As I said, it takes some effort to get your mind around FreeWheeling's customization options and syntax, but it does start to make sense and it does result in a highly personalized instrument.
Similis sum folio de quo ludunt venti.
Practical Task Scheduling Deployment
July 20, 2016 12:00 pm CDT
One of the best things about the UNIX environment (aside from being stable and efficient) is the vast array of software tools available to help you do your job. Traditionally, a UNIX tool does only one thing, but does that one thing very well. For example, grep is very easy to use and can search vast amounts of data quickly. The find tool can find a particular file or files based on all kinds of criteria. It's pretty easy to string these tools together to build even more powerful tools, such as a tool that finds all of the .log files in the /home directory and searches each one for a particular entry. This erector-set mentality allows UNIX system administrators to seem to always have the right tool for the job.
Cron traditionally has been considered another such a tool for job scheduling, but is it enough? This webinar considers that very question. The first part builds on a previous Geek Guide, Beyond Cron, and briefly describes how to know when it might be time to consider upgrading your job scheduling infrastructure. The second part presents an actual planning and implementation framework.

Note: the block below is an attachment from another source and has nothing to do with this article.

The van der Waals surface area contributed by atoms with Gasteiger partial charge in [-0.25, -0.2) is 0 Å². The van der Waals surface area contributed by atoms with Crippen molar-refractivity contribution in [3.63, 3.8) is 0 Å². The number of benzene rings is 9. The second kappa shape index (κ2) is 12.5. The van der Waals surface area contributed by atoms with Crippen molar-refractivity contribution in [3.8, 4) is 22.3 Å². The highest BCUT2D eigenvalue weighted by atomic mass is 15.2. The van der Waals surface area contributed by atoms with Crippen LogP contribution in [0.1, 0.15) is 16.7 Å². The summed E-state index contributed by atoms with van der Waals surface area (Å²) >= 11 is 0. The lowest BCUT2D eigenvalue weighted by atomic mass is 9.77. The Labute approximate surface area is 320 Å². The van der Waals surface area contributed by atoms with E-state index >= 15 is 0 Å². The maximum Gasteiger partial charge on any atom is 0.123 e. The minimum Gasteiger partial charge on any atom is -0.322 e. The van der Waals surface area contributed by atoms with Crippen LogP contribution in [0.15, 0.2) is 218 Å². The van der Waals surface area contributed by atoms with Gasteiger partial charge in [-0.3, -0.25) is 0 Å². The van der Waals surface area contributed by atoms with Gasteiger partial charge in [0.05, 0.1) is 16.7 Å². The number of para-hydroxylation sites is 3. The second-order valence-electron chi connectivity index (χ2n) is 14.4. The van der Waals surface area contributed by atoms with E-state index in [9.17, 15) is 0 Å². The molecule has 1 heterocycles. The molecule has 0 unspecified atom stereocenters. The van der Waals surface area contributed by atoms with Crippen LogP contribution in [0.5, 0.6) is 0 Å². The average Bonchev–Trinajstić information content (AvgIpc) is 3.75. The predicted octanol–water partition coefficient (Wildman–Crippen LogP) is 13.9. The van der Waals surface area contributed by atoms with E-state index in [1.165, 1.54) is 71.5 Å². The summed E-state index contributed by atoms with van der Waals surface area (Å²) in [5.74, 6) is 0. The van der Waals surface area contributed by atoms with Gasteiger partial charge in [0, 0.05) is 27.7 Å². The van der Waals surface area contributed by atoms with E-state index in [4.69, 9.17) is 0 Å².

Join Linux Journal's Mike Diehl and Pat Cameron of Help Systems.
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With all the industry talk about the benefits of Linux on Power and all the performance advantages offered by its open architecture, you may be considering a move in that direction. If you are thinking about analytics, big data and cloud computing, you would be right to evaluate Power. The idea of using commodity x86 hardware and replacing it every three years is an outdated cost model. It doesn’t consider the total cost of ownership, and it doesn’t consider the advantage of real processing power, high-availability and multithreading like a demon.
This ebook takes a look at some of the practical applications of the Linux on Power platform and ways you might bring all the performance power of this open architecture to bear for your organization. There are no smoke and mirrors here—just hard, cold, empirical evidence provided by independent sources. I also consider some innovative ways Linux on Power will be used in the future.Get the Guide